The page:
|This article does not cite any references or sources. (July 2008)|
|District of Barcelona|
Location of Ciutat Vella within Barcelona
|Neighbourhoods||El Raval, El Gòtic, La Barceloneta, Sant Pere, Santa Caterina i la Ribera|
|• Total||4.37 km2 (1.69 sq mi)|
|• Density||25,000/km2 (64,000/sq mi)|
Ciutat Vella (Catalan pronunciation: [siwˈtad ˈbeʎə], meaning in English "Old City") is a district of Barcelona, numbered District 1. The name means "old city" in Catalan and refers to the oldest neighborhoods in the city of Barcelona, Spain. Ciutat Vella is nestled between the Mediterranean Sea and the neighborhood called l'Eixample (the Extension.). It is considered as the centre of the city; the Plaça Catalunya is one of the most popular meeting points in all of Catalonia.
There are four administrative neighborhoods (some of them include former or traditional neighborhoods):
Running down the center of the Ciutat Vella (dividing the Raval and Barri Gòtic) are the boulevards Les Rambles, popularly known as La Rambla (in singular) since they are continuous, like a single street. Les Rambles stretches from Plaça Catalunya to the Mediterranean Sea and, since the 1990s, now extends out over the sea into one of Barcelona's newest centers of entertainment, Maremagnum. Each of Les Rambles has its own specialty. La Rambla de les Flors (The Flowers Rambla) is devoted to flower stands, another Rambla to animal vendors (selling mainly birds), and the lowest Rambla hosts temporary art fairs. El Mercat de Sant Josep (more commonly known as La Boqueria) and Gran Teatre del Liceu (the Opera House) are both located here. Les Rambles are among the most frequently travelled streets by pedestrians in Barcelona.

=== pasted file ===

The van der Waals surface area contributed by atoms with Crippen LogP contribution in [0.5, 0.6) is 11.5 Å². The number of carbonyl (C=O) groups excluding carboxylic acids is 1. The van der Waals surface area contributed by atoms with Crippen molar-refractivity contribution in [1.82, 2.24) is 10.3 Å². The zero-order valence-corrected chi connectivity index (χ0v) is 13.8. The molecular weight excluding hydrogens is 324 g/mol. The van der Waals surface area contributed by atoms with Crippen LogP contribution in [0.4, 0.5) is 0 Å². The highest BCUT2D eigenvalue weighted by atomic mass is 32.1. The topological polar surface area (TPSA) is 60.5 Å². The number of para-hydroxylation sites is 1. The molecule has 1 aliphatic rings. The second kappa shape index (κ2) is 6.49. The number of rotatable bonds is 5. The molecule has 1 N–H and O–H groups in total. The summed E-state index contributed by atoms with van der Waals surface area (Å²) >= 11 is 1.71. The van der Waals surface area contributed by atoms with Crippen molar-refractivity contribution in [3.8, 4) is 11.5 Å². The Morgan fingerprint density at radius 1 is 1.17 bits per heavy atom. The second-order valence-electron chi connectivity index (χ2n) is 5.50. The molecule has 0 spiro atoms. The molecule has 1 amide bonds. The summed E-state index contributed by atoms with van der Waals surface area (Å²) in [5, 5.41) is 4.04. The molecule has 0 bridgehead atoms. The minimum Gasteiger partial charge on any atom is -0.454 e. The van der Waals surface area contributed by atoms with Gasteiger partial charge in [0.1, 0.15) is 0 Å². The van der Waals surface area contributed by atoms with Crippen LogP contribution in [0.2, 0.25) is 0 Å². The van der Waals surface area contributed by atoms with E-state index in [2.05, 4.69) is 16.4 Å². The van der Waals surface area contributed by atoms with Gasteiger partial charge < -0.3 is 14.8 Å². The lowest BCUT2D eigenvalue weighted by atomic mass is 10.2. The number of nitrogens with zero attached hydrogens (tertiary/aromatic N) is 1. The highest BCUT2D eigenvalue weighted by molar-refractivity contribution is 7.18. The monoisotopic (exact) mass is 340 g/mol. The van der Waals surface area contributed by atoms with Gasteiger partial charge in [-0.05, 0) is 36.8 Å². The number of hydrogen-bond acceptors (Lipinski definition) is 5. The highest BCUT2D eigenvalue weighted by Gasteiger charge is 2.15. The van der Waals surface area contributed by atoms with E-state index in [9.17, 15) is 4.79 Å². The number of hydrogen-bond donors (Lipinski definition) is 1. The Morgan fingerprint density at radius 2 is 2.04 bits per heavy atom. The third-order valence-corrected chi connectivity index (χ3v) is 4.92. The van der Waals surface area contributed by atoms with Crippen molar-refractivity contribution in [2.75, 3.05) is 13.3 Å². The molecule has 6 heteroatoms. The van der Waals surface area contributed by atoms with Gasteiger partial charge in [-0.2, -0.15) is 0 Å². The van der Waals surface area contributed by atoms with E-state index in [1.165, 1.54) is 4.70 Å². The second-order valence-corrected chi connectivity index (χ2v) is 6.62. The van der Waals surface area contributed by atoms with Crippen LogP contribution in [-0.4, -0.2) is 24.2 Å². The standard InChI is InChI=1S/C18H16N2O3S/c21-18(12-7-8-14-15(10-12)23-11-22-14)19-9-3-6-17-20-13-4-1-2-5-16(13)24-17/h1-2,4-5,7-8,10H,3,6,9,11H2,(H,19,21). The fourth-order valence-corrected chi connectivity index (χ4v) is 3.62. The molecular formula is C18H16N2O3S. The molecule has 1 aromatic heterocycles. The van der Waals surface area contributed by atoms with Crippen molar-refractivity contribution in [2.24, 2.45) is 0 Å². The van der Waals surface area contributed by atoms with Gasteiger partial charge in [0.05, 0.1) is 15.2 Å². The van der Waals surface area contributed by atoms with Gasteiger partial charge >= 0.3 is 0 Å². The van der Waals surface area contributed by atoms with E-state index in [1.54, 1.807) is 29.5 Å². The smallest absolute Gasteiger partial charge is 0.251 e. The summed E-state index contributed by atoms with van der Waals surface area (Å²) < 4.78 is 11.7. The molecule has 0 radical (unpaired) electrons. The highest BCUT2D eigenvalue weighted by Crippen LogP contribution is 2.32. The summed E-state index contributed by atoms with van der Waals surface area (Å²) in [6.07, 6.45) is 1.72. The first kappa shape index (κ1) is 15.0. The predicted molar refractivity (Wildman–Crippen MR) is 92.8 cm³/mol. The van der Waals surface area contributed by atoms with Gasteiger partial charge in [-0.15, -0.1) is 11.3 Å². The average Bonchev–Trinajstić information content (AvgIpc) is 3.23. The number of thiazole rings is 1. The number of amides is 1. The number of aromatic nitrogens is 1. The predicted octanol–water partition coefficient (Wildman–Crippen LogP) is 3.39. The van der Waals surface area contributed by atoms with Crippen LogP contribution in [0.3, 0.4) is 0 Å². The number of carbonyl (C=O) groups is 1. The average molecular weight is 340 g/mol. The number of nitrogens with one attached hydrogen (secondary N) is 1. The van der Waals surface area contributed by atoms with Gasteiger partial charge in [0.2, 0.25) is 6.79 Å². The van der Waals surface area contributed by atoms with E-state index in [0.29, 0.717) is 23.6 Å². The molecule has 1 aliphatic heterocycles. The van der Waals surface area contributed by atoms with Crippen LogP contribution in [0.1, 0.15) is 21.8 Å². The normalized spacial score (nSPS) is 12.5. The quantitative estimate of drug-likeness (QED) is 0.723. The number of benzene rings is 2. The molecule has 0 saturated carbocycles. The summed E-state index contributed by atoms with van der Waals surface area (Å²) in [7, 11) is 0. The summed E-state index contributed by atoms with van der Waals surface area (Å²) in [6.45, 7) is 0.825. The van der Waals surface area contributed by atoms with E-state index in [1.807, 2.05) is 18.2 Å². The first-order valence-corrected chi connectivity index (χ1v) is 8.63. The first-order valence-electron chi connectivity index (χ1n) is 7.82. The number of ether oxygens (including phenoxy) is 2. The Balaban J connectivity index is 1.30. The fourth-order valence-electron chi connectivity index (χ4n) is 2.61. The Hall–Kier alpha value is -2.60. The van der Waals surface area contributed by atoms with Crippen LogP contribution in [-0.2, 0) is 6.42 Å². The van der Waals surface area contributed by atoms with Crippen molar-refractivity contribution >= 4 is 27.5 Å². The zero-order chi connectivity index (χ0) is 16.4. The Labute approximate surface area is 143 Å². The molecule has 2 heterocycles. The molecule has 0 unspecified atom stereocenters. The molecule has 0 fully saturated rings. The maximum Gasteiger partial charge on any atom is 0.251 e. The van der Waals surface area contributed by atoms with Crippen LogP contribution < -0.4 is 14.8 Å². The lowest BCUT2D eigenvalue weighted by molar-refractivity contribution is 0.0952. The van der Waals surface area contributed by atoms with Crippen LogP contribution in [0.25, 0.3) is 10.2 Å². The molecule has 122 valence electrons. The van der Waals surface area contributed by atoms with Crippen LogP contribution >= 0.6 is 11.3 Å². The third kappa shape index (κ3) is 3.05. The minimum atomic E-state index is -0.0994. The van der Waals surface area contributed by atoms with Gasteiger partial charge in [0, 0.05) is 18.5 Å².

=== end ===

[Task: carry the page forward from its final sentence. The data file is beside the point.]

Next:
At the bottom, there is the Museu Marítim (naval museum), which chronicles the history of life on the Mediterranean, including a full-scale model of a galley. The museum is housed in the medieval Drassanes (shipyards), where the ships that made Catalonia a great sea power in the Mediterranean were built.
This portion of the city is often referred to as el Barri Xinès, or China town. It acquired this name not due to there being residents of Chinese origin, but because it was how a Chinese city was imagined to be. Due to its previous reputation as a dangerous area, the local government has invested in the neighborhood, including the creation of a walkway to the sea, the Rambla del Raval and building development, including the new Filmoteca de Catalunya. It has become one of the most dynamic areas of the city. Many smaller ethnic restaurants may be found in Raval and fashionable restaurants and cafés have been opening up. The Museu d'Art Contemporani de Barcelona (Contemporary Art Museum of Barcelona) is in this neighborhood.
On the other side of Les Rambles, is el Barri Gòtic. This neighborhood houses the Cathedral of Barcelona, la Generalitat (the Catalan government hall), and l'Ajuntament (Barcelona city hall). Tourists visit this neighborhood to see Plaça Reial (a Spanish-style plaza) and to shop in one of the tourist shops along Carrer Ferran. El Museu Picasso (the Picasso Museum) can be found in the area known as el Born, within the Barri Gotic, in addition to the historic restaurant Els Quatre Gats (the Four Cats), which was a popular hang-out for artists, including Pablo Picasso.
To the north of the Gothic Quarter lie the Jardins de Fonseré i Mestre which contain modernist buildings housing zoological and geological collections. The adjacent Parc de la Ciutadella includes both the Parlament de Catalunya (Catalan Parliament) and the Parc Zoològic de Barcelona (zoo) whose most famous resident was an albino gorilla - Floquet de Neu ("Snowflake") - who died in 2003 of skin cancer.
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